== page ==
Riparian Health & Tree Planting

What is a Riparian Area?

Riparian areas are the green zones around surface water of a river, wetland or lake, that are the transitional area from the water’s edge to upland habitat.

   Riparian areas are formed as the result of water, soil, and vegetation interacting with one another

   Healthy riparian areas have abundant vegetation including, trees, shrubs, and herbaceous cover

Functions of a Riparian Area

  1. Trap & Store Sediment
  2. Build & Maintain Banks & Shorelines
  3. Store Water & Energy
  4. Recharge Aquifers
  5. Filter & Buffer Water (EMS, SLCN)
  6. Reduce & Disperse Energy
  7. Act as animal travel corridors (EMS, SLCN)
  8. Maintain Biodiversity
  9. Create Primary Productivity
  10. Act as growing mediums for many traditional medicines that only grow in water or on the shores/banks of lakes and rivers (BLCN)

Importance of Trees and other Shoreline Vegetation

Trees play a role in the uptake of nutrients that could otherwise degrade water quality

The canopies of trees and shrubs, protect the soil from erosion and provide shelter to wildlife

Lakeside vegetation maintains the integrity and structure of the streambank

The vegetation resists erosion and traps sediment to build and restore the banks

Vegetation resists wave action and ice movement

Root systems bind soil particles together and provide the glue that stabilizes the bank

When the deep binding roots of shrubs and trees are absent, shallow-rooted grasses cannot withstand erosion forces

Riparian areas are used by many animals as travel corridors, they are abundant in foods for herbivores (SLCN, EMS)

These areas are critical habitat for several different species like semi-aquatic mammals, reptiles, amphibians, migratory birds, and other mammals (BLCN)

Some traditional medicines only grow in water or on the shores or banks of lakes/rivers (BLCN)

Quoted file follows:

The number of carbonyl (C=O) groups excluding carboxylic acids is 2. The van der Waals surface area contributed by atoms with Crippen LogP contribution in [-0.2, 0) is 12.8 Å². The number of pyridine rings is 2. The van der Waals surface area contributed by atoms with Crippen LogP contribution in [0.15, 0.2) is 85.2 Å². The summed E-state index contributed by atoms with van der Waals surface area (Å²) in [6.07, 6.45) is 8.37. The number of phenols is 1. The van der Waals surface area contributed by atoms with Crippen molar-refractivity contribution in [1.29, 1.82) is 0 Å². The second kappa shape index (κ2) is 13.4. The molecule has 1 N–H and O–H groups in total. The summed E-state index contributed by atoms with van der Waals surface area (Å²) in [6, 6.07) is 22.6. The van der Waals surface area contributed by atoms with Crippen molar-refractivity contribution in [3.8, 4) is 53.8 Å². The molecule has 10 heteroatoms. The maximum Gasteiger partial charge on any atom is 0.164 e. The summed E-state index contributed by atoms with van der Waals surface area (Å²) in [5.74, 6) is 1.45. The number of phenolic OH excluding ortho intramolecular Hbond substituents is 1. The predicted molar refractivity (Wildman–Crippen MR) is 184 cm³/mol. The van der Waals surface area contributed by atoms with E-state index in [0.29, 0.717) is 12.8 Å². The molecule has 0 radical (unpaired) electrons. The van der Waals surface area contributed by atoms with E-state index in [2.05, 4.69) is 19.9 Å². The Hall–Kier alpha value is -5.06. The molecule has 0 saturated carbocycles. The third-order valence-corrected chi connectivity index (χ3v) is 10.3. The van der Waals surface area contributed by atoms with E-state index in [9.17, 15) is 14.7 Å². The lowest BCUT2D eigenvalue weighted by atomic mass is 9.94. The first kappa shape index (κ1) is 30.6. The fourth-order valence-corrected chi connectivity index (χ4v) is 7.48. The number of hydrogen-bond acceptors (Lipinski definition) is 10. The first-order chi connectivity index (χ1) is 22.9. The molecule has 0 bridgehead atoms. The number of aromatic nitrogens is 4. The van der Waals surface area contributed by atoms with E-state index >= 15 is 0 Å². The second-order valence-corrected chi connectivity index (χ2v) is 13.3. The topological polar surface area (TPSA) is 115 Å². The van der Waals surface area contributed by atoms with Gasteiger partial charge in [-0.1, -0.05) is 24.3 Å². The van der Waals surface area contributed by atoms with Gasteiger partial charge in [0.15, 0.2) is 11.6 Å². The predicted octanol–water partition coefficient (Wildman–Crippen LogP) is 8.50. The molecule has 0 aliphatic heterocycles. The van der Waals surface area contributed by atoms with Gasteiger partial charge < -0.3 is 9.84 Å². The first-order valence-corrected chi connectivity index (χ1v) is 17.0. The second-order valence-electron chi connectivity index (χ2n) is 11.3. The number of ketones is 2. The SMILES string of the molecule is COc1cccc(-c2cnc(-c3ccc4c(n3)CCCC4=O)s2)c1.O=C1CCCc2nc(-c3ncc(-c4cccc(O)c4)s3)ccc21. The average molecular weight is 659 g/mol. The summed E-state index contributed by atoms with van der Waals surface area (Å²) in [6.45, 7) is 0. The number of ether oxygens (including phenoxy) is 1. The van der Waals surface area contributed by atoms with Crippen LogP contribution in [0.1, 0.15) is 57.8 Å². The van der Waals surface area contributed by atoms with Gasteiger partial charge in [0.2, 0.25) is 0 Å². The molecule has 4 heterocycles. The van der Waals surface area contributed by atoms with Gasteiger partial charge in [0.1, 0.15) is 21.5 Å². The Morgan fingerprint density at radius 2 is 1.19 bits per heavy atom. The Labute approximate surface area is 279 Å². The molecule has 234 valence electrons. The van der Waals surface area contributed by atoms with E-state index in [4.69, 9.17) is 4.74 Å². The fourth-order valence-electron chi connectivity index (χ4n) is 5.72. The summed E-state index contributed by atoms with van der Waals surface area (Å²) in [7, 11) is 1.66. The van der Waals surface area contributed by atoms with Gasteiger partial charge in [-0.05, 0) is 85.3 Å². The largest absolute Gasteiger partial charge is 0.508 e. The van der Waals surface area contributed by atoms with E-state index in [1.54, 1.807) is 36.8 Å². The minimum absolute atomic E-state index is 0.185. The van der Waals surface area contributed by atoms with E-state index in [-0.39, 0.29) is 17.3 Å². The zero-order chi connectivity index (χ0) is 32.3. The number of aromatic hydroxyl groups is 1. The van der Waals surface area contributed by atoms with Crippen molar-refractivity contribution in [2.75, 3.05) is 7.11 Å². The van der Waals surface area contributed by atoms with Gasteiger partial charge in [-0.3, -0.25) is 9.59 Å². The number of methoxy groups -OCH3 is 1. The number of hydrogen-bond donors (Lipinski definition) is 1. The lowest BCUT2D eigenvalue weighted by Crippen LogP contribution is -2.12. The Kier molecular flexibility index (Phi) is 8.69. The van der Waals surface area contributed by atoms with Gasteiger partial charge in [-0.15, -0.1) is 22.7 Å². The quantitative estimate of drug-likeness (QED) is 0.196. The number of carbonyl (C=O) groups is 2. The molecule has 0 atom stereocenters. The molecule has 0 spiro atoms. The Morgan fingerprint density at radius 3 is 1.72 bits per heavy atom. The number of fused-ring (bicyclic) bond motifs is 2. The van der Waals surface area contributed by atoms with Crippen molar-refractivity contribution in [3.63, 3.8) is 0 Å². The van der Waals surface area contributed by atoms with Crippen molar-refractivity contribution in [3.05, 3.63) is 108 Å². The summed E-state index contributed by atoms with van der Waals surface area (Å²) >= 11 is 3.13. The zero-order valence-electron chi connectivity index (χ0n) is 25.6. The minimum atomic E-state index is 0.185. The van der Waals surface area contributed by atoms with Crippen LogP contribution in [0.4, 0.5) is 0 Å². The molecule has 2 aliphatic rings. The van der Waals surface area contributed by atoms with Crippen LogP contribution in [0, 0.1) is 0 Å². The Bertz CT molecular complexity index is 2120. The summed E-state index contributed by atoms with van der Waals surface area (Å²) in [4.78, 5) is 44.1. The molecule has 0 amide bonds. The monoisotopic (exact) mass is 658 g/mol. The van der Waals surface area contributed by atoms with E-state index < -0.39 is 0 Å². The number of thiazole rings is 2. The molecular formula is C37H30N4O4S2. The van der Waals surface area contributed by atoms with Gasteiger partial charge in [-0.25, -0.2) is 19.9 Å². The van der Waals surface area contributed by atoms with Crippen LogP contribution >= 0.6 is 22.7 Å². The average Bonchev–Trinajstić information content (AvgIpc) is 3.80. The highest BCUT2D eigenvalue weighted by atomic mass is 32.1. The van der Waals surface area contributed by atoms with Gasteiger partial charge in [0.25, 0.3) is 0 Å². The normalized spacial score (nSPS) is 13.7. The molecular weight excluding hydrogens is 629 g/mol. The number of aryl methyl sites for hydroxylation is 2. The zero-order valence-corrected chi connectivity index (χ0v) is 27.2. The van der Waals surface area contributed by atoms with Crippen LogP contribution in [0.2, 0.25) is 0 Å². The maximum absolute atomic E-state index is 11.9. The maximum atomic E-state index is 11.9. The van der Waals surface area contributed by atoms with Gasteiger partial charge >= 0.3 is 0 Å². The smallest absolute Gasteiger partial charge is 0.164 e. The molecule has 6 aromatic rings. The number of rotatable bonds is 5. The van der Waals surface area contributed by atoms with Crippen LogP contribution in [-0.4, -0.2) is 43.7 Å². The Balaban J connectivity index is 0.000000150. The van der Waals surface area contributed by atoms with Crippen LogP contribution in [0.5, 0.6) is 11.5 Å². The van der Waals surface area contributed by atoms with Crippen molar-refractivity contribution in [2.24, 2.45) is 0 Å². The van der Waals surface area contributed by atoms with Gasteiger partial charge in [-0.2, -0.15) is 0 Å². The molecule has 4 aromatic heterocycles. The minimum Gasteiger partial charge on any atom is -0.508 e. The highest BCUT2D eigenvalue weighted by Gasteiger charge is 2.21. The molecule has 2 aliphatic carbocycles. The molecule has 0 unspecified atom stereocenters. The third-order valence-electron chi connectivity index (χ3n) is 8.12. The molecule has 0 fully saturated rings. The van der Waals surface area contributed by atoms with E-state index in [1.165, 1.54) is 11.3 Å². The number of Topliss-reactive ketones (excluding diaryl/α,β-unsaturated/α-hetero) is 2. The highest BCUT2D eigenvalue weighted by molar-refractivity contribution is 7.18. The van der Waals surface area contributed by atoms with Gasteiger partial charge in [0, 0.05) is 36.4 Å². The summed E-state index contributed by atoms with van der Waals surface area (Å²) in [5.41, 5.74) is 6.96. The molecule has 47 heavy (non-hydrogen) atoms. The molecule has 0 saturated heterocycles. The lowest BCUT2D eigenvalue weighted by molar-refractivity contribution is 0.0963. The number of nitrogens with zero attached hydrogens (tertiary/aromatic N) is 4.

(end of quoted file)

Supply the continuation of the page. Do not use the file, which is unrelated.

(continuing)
Jessie Lake Restoration (2020)

In 2021, LICA contracted Fiera Biological Consulting Ltd., to conduct Riparian Area Assessments in the Jackfish-Muriel Creeks Watershed, the Upper Beaver Watershed and on Reita Creek. The final reports can be found on the LICA Website, under the Watershed tab  Or click the links below to access the Final Reports directly.

  1. Jackfish-Muriel Creeks Watershed
  2. Reita Creek
  3. Upper Beaver Watershed

The Riparian Area Assessment Summary of Results presentation recording, can be viewed below!

In addition to the Riparian Health Assessments noted above, LICA also contracted Cows & Fish to conduct riparian health inventories, on two sites located at Jessie Lake. A riparian health inventory is a tool designed to help evaluate and understand the health of riparian areas. These summary reports provide information on the current health of Jessie Lake taken at NW-12-61-6 W4 and SW 8-61-5 W4M.  This information is intended to help direct efforts to promote important riparian functions such as improved water quality, forage production, and wildlife habitat.

Other Resources: Cows and Fish are a great resource for riparian area health, ecology, and function.  Check out their ‘Caring for the Green Zone – Riparian Areas, a User’s Guide to Health’ booklet or visit their website at

Developed in collaboration with: Beaver Lake Cree Nation (BLCN), Saddle Lake Cree Nation (SLCN), Elizabeth Métis Settlement (EMS) & Cows & Fish. Funding provided by Alberta Environment and Parks (AEP).